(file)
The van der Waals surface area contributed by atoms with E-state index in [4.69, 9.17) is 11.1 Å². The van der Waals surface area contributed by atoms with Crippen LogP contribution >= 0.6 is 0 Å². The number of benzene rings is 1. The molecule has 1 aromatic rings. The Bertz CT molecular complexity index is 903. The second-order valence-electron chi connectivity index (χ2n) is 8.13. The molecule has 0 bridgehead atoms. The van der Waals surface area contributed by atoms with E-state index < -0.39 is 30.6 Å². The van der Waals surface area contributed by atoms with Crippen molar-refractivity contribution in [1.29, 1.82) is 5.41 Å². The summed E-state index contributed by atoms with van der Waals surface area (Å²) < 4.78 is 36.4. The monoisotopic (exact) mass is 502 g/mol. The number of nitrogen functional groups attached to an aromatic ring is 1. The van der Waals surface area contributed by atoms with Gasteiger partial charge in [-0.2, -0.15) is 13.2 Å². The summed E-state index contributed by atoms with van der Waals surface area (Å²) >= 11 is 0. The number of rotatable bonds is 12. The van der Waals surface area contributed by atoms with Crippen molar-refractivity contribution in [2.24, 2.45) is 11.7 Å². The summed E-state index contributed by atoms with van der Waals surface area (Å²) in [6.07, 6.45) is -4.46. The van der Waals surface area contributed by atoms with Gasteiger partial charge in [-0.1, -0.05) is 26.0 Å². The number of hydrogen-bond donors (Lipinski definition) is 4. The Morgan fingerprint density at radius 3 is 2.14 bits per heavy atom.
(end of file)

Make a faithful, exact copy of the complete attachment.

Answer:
The van der Waals surface area contributed by atoms with E-state index in [4.69, 9.17) is 11.1 Å². The van der Waals surface area contributed by atoms with Crippen LogP contribution >= 0.6 is 0 Å². The number of benzene rings is 1. The molecule has 1 aromatic rings. The Bertz CT molecular complexity index is 903. The second-order valence-electron chi connectivity index (χ2n) is 8.13. The molecule has 0 bridgehead atoms. The van der Waals surface area contributed by atoms with E-state index < -0.39 is 30.6 Å². The van der Waals surface area contributed by atoms with Crippen molar-refractivity contribution in [1.29, 1.82) is 5.41 Å². The summed E-state index contributed by atoms with van der Waals surface area (Å²) < 4.78 is 36.4. The monoisotopic (exact) mass is 502 g/mol. The number of nitrogen functional groups attached to an aromatic ring is 1. The van der Waals surface area contributed by atoms with Gasteiger partial charge in [-0.2, -0.15) is 13.2 Å². The summed E-state index contributed by atoms with van der Waals surface area (Å²) >= 11 is 0. The number of rotatable bonds is 12. The van der Waals surface area contributed by atoms with Crippen molar-refractivity contribution in [2.24, 2.45) is 11.7 Å². The summed E-state index contributed by atoms with van der Waals surface area (Å²) in [6.07, 6.45) is -4.46. The van der Waals surface area contributed by atoms with Gasteiger partial charge in [-0.1, -0.05) is 26.0 Å². The number of hydrogen-bond donors (Lipinski definition) is 4. The Morgan fingerprint density at radius 3 is 2.14 bits per heavy atom.